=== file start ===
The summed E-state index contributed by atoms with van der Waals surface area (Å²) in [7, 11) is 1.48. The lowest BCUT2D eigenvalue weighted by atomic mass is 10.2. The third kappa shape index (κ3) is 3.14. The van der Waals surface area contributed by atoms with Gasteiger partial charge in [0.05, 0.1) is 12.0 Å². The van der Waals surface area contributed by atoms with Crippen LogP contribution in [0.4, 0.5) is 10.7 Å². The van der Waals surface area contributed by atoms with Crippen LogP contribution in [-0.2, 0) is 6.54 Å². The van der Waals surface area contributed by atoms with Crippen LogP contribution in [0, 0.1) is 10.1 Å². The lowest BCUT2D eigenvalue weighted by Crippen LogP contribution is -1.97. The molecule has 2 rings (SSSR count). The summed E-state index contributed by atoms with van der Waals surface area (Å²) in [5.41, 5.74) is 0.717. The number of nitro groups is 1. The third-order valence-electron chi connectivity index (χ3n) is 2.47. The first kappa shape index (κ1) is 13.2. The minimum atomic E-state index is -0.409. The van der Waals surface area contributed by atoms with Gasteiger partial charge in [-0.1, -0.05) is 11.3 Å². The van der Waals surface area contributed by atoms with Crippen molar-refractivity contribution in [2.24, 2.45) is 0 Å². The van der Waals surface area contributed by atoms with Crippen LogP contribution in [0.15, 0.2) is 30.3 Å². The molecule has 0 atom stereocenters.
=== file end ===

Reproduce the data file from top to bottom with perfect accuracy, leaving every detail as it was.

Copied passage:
The summed E-state index contributed by atoms with van der Waals surface area (Å²) in [7, 11) is 1.48. The lowest BCUT2D eigenvalue weighted by atomic mass is 10.2. The third kappa shape index (κ3) is 3.14. The van der Waals surface area contributed by atoms with Gasteiger partial charge in [0.05, 0.1) is 12.0 Å². The van der Waals surface area contributed by atoms with Crippen LogP contribution in [0.4, 0.5) is 10.7 Å². The van der Waals surface area contributed by atoms with Crippen LogP contribution in [-0.2, 0) is 6.54 Å². The van der Waals surface area contributed by atoms with Crippen LogP contribution in [0, 0.1) is 10.1 Å². The lowest BCUT2D eigenvalue weighted by Crippen LogP contribution is -1.97. The molecule has 2 rings (SSSR count). The summed E-state index contributed by atoms with van der Waals surface area (Å²) in [5.41, 5.74) is 0.717. The number of nitro groups is 1. The third-order valence-electron chi connectivity index (χ3n) is 2.47. The first kappa shape index (κ1) is 13.2. The minimum atomic E-state index is -0.409. The van der Waals surface area contributed by atoms with Gasteiger partial charge in [-0.1, -0.05) is 11.3 Å². The van der Waals surface area contributed by atoms with Crippen molar-refractivity contribution in [2.24, 2.45) is 0 Å². The van der Waals surface area contributed by atoms with Crippen LogP contribution in [0.15, 0.2) is 30.3 Å². The molecule has 0 atom stereocenters.